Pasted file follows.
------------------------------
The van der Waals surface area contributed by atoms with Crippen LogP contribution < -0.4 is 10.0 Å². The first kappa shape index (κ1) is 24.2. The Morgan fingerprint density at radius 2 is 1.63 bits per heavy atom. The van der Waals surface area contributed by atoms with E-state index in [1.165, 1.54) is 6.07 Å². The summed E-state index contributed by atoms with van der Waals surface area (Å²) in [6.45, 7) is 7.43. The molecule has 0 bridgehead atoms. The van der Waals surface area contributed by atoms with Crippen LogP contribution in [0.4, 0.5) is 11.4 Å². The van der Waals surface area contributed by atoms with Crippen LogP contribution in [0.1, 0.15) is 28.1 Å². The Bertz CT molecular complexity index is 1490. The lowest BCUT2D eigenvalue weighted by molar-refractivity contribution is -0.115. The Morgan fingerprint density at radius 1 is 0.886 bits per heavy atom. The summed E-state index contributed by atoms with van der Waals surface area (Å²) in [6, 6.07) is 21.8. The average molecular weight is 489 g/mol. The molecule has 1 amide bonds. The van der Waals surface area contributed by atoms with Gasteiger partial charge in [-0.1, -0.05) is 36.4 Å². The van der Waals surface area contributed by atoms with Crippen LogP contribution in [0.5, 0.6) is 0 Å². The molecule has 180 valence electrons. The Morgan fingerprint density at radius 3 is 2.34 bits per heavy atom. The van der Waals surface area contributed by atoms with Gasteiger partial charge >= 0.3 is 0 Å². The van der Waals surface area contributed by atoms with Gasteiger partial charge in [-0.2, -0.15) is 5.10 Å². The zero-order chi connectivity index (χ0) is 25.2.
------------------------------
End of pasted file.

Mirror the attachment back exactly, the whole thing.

The van der Waals surface area contributed by atoms with Crippen LogP contribution < -0.4 is 10.0 Å². The first kappa shape index (κ1) is 24.2. The Morgan fingerprint density at radius 2 is 1.63 bits per heavy atom. The van der Waals surface area contributed by atoms with E-state index in [1.165, 1.54) is 6.07 Å². The summed E-state index contributed by atoms with van der Waals surface area (Å²) in [6.45, 7) is 7.43. The molecule has 0 bridgehead atoms. The van der Waals surface area contributed by atoms with Crippen LogP contribution in [0.4, 0.5) is 11.4 Å². The van der Waals surface area contributed by atoms with Crippen LogP contribution in [0.1, 0.15) is 28.1 Å². The Bertz CT molecular complexity index is 1490. The lowest BCUT2D eigenvalue weighted by molar-refractivity contribution is -0.115. The Morgan fingerprint density at radius 1 is 0.886 bits per heavy atom. The summed E-state index contributed by atoms with van der Waals surface area (Å²) in [6, 6.07) is 21.8. The average molecular weight is 489 g/mol. The molecule has 1 amide bonds. The van der Waals surface area contributed by atoms with Gasteiger partial charge in [-0.1, -0.05) is 36.4 Å². The van der Waals surface area contributed by atoms with Crippen LogP contribution in [0.5, 0.6) is 0 Å². The molecule has 180 valence electrons. The Morgan fingerprint density at radius 3 is 2.34 bits per heavy atom. The van der Waals surface area contributed by atoms with Gasteiger partial charge >= 0.3 is 0 Å². The van der Waals surface area contributed by atoms with Gasteiger partial charge in [-0.2, -0.15) is 5.10 Å². The zero-order chi connectivity index (χ0) is 25.2.